Happy Thursday readers! Today I am closing off my 5 post carb series with recipes from other registered dietitians. While you can check out my tips for pizza, pasta, and bread, healthy carbohydrates include many other foods!
If I had to pick my favorite healthy carb recipe on my whole blog, it would be my buckwheat oat pumpkin pancakes. Buckwheat has been shown in studies to help manage blood sugar versus other flours*. It is also gluten-free if that is something your diet requires.
Enough about my recipes. I am excited to share healthy carbohydrate dishes that other nutrition experts have created, and enjoy, too! Let’s keep with the breakfast theme to start and then move to pastas, sliders and salads for lunch and dinner!
Boost your fiber intake with Lively Table’s Banana Nut Pancakes
Kaleigh McMordie of Lively Table has the right idea by utilizing the mighty oat often! “I use white whole wheat flour and ground oats in all of my pancake and muffin recipes for added fiber.” says Kaleigh. Fiber isn’t just important to “keep you regular”! This carbohydrate, only found in plant foods, also helps regulate your appetite and blood sugar, can help lower cholesterol, and support your intestinal bacteria.
Ease Digestion by Making a low FODMAP Flour Blend
Having digestive issues and cutting out FODMAPs to see if symptoms improve? I’m sure your diet is feeling limited and you may be frustrated. Luckily, Glenda Bishop who specializes in using nutrition to calm symptoms of IBS, has created “a gluten-free and low FODMAP flour blend that’s much healthier than the store bought brands” on her blog A Less Irritable Life. While the media has made the gluten-free aisle at the grocery store sound healthy, those processed products are often low in the fiber and protein that are important for satiety and health. Bishop days this is “good for most recipes where an all-purpose gluten-free flour is needed”. Don’t let IBS take the enjoyment out of eating – get back to some of your favorite foods!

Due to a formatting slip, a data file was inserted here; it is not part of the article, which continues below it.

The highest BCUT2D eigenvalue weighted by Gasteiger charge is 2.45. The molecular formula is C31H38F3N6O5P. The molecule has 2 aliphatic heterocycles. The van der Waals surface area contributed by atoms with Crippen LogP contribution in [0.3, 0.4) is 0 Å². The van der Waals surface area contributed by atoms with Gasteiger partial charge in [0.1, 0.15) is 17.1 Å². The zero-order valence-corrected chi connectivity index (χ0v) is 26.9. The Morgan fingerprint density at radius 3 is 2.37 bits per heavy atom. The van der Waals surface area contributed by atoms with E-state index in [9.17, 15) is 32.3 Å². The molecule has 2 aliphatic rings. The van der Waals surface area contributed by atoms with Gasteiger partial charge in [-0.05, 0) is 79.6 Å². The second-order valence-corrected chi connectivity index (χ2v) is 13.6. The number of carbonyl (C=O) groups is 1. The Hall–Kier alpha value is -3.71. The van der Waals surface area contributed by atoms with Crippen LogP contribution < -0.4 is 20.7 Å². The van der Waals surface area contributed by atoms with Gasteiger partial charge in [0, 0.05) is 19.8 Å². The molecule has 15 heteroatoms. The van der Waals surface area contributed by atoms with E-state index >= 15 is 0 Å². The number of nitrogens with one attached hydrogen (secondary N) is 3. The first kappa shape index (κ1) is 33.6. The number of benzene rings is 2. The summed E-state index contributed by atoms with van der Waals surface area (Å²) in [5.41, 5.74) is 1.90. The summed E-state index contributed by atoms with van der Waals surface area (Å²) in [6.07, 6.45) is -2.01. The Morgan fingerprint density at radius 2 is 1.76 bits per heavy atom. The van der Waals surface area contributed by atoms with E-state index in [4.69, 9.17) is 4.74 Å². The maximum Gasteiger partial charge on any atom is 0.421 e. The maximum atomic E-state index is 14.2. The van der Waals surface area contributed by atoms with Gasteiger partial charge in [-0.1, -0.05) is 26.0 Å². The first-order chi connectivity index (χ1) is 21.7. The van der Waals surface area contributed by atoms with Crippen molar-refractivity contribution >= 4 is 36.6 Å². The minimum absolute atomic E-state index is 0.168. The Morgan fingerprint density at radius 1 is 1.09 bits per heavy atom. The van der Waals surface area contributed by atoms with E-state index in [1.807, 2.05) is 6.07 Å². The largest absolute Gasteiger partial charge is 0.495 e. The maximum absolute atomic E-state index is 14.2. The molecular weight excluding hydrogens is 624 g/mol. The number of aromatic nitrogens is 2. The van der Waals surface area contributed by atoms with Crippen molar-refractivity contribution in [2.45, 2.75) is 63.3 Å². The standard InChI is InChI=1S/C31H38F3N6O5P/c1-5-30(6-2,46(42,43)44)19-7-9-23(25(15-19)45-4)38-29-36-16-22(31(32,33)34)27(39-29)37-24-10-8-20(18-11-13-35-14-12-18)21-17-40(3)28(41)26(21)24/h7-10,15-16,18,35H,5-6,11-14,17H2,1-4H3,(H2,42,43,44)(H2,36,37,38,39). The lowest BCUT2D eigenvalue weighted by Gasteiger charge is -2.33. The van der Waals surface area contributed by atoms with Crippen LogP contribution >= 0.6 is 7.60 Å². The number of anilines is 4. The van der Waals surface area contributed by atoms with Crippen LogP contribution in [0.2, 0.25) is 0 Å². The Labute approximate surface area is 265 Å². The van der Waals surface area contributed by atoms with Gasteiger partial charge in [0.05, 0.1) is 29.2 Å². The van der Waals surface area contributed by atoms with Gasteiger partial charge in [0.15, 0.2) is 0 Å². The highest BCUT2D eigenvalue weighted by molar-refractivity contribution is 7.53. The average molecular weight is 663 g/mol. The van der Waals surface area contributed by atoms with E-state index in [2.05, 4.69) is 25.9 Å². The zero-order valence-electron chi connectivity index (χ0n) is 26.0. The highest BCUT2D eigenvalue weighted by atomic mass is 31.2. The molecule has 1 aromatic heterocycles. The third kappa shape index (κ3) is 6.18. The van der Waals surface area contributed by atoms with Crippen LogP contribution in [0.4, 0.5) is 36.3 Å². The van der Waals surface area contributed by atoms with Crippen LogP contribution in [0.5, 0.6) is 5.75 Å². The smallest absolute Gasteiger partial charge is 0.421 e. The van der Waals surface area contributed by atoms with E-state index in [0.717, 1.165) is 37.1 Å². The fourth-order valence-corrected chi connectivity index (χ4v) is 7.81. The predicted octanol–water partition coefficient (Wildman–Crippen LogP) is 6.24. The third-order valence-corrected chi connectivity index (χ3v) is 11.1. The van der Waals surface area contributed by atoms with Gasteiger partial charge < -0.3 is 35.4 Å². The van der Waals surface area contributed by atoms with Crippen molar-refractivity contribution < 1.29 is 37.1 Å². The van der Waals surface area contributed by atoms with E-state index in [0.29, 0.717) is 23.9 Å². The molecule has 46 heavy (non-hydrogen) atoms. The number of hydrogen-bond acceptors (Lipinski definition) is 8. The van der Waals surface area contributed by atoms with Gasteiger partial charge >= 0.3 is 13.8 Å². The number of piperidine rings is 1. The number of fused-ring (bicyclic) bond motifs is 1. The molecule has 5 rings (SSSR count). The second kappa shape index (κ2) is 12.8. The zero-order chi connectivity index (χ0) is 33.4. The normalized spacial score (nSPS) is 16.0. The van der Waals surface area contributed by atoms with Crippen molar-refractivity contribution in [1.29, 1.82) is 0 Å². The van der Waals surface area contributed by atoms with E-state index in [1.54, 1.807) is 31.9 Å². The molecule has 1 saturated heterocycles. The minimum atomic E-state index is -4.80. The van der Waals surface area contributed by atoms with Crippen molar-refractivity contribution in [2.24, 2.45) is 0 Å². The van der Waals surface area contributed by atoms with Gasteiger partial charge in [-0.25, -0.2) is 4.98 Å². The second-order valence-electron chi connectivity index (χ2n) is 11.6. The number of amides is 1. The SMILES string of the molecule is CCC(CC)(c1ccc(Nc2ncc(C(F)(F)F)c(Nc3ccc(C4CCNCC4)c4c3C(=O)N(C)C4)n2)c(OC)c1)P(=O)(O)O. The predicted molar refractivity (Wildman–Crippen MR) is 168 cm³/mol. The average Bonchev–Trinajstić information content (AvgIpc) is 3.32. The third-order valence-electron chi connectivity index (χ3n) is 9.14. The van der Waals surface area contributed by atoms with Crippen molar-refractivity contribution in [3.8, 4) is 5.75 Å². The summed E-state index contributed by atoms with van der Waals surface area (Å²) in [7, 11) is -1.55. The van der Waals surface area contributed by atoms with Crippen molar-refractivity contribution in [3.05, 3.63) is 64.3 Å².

Increase Protein Intake with Creamy Roasted Red Pepper Pasta from Nutritioulicious
Jessica Levinson of the super popular blog Nutritioulicious increases fiber in recipes when she can too. To boost health in pasta Levinson says “I add chickpeas and ricotta cheese to the sauce to boost protein…and make it a more satiating meal.” Just like fiber, protein helps to slow digestion and absorption of carbohydrates. This prevents a blood sugar spike and keeps you feeling full. Try this Quick and Easy Creamy Roasted Red Pepper Tomato Pasta to satisfy your cravings for pasta and cream sauces.
Add Starches to Veggies in a Green Goddess Pasta Salad
Stephanie McKercher over at The Grateful Grazer packs veggies into her pasta salads to promote satiety. Stephanie says this dish “provides energizing carbohydrates without blood sugar spikes thanks to its high fiber content from whole grain pasta and a variety of green vegetables”. Don’t have the exact veggies she used? Toss in the veggies you do have on hand for a quick and healthy meal!
Stabilized Blood Sugar with Plant-Based Protein and Citrus in this Legume Salad
Raquel, blogging over at Sincerely Nourished, created this great recipe with two of my favorite ingredients: chickpeas and lentils. Her “Lentil and Chickpea Salad with Lemon Dressing is packed with protein and fiber to balance out the energy you’ll get from the starches.” Acid in foods has also been shown to limit a blood sugar spike so the lemon is a great addition!
Pair Healthy Fats with Carbs to Boost Satiety
Audra Zimmer, of And a Dash of Cinnamon, reminds us that “your brain loves to use carbs as fuel, and healthy carbs can do wonders for your body, as well. The key is to pair them with protein and/or healthy fats to help boost the satiety factor!”. Her 5 Ingredient Sweet Potato and Bean Bulgar Bowl sounds delicious! I recommend adding some avocado for healthy, satiating fat, too.
Hide Whole Grains in Foods You Love
If you or a family member isn’t too hot on a certain ingredient, mix it with an ingredient or into a dish that you love! I don’t recommend actually hiding it and keeping it a secret but, just like Kelli, blogging at Hungry Hobby ,did when her significant other was sick of quinoa, you can get healthy grains into many meals. Try her Quinoa Tuna Sliders for a change-up this football season!
The key takeaways from this carbohydrate series and from my fellow dietitians above:
- Don’t deprive yourself from foods you love. You will just want to go overboard with them later and may feel guilty from doing so.
- Never feel guilty about eating a food just because the media or social media says you shouldn’t eat it. Allow yourself flexibility – if you enjoyed it, it was worth it. Just make your next day or meal a little healthier.
- Eat carbs in their natural form as often as possible. That means eat more plants!
- Pair starchy carbohydrates with fiber, fat, and protein to limit the blood sugar response and boost satiety.
- If you’re still confused, find a registered dietitian that can help you find your best diet!
*References: Journal of Jilin Agricultural University, 2009; 31(1):102-4